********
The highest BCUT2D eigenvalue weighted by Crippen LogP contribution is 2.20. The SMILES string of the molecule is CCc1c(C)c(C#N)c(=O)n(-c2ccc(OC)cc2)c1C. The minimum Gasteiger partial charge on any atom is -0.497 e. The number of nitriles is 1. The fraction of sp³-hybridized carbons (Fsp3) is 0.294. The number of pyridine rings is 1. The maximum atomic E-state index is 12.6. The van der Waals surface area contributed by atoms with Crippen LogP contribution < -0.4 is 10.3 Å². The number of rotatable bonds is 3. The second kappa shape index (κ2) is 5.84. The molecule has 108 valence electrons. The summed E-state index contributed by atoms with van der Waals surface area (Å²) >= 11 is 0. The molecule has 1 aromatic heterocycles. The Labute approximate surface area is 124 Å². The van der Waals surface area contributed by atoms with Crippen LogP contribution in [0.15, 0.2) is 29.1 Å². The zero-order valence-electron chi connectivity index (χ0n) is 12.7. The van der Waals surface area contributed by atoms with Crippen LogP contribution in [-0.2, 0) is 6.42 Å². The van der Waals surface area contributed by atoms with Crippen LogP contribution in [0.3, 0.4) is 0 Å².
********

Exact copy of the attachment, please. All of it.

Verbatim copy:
The highest BCUT2D eigenvalue weighted by Crippen LogP contribution is 2.20. The SMILES string of the molecule is CCc1c(C)c(C#N)c(=O)n(-c2ccc(OC)cc2)c1C. The minimum Gasteiger partial charge on any atom is -0.497 e. The number of nitriles is 1. The fraction of sp³-hybridized carbons (Fsp3) is 0.294. The number of pyridine rings is 1. The maximum atomic E-state index is 12.6. The van der Waals surface area contributed by atoms with Crippen LogP contribution < -0.4 is 10.3 Å². The number of rotatable bonds is 3. The second kappa shape index (κ2) is 5.84. The molecule has 108 valence electrons. The summed E-state index contributed by atoms with van der Waals surface area (Å²) >= 11 is 0. The molecule has 1 aromatic heterocycles. The Labute approximate surface area is 124 Å². The van der Waals surface area contributed by atoms with Crippen LogP contribution in [0.15, 0.2) is 29.1 Å². The zero-order valence-electron chi connectivity index (χ0n) is 12.7. The van der Waals surface area contributed by atoms with Crippen LogP contribution in [-0.2, 0) is 6.42 Å². The van der Waals surface area contributed by atoms with Crippen LogP contribution in [0.3, 0.4) is 0 Å².